Is Post Nuptial Agreement King?

Publication: The Bar Association of San Francisco Bulletin, Volume 5, Number 6

After seven marriages, CNN’s favorite suspender-wearing host, Larry King, is divorcing his wife of 13 years, Shawn Southwick. Unlike the celebrity divorces of late, the King-Southwick divorce is not centering on a custody dispute, but on a post-nuptial agreement.

According to the tabloids, two years ago, King had an affair with Southwick’s younger sister. In order to prove his commitment to the marriage, King signed a post-nuptial agreement. This agreement transferred title of three valuable properties to Southwick and declared his entire fortune (about $144M) community property. Now Southwick has filed for divorce and King has asked the court to declare any “purported transmutation agreement” of property to be “null, void and unenforceable.”

King is claiming the post-nuptial agreement is invalid based on undue influence. According to reports, because Southwick was so irate about the purported affair, she “strong-armed” King into getting advice from her “powerhouse” divorce lawyer, Joe Mannis. However, it is reported that King first took the agreement to his own mega-divorce lawyer, Dennis Wasser, who ordered him not to sign it. It was only then that Southwick’s lawyer gave King a list of three other attorneys with whom King could consult. He chose Mannis’ former law partner (supposedly because his office was near King’s favorite deli) and signed the agreement.

Family Code section 852 states that any transfer of title on real or personal property is not valid unless in writing. This means that there was nothing on the face to prevent King from transferring what would have been his separate property to his wife through a written post-nuptial agreement. However, King is claiming the agreement is invalid on the basis of undue influence, presumably because Southwick’s attorney was the former law partner of King’s attorney.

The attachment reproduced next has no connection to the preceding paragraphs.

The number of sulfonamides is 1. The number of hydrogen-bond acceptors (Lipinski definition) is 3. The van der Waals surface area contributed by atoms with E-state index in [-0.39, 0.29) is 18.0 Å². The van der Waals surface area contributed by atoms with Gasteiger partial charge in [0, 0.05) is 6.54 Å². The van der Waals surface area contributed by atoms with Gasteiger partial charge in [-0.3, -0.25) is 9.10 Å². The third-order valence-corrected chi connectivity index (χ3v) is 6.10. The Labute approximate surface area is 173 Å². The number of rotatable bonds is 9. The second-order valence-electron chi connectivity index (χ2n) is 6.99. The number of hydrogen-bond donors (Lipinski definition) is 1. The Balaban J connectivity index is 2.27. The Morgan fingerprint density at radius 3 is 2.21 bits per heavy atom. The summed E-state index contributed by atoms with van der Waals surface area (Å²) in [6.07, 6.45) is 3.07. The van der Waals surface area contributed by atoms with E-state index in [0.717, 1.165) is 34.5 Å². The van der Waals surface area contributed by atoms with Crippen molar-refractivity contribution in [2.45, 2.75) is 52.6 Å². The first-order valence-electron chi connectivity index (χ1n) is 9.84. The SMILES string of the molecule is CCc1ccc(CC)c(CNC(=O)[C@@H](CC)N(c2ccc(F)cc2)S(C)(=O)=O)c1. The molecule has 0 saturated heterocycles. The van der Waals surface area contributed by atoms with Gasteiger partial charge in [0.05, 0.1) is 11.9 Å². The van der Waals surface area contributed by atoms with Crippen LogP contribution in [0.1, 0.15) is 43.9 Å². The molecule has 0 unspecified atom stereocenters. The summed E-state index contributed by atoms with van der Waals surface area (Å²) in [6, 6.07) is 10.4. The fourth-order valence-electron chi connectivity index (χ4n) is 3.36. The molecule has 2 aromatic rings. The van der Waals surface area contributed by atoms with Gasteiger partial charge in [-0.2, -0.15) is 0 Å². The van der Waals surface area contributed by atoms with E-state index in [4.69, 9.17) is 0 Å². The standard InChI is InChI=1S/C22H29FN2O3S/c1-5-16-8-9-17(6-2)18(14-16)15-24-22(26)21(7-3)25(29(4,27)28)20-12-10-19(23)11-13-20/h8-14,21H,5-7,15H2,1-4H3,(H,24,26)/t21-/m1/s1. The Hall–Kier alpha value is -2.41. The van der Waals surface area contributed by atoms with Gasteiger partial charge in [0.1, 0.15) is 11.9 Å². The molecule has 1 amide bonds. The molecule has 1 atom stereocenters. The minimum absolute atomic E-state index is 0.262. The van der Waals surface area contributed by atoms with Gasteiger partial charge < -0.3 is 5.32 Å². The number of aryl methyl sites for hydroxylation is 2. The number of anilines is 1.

Based on a number of family law cases (in particular, In re Marriage of Haines (1995) 33 CA4th 277 and In re Marriage of Burkle (2006) 139 CA4th 712), any interspousal transaction that gives an unfair advantage to one spouse raises the presumption of undue influence. This means that the burden is on Southwick to show that King entered into the transaction freely and voluntarily with full knowledge of the facts and the effect of his action. (In re Marriage of Balcof (2006) 141 CA4th 1509).

Since King had an attorney represent him in the transaction and a second attorney tell him not to sign the agreement, it appears that King had the requisite knowledge and understanding when he entered the agreement. The fact that King has gone through so many divorces will likely be used by Southwick to show that King understood the full effect of his actions. It is interesting to note that despite how many times he has been married, King has never had a pre-marital agreement. Based on the lack of a pre-marital agreement and the existence of a post-marital agreement, King stands to suffer a significant financial loss if this divorce happens. It may not be surprising then that as of the writing of this article, King and Southwick are in a two-week “truce” in their divorce battle. For King’s financial welfare, a lot is riding on making this truce permanent.

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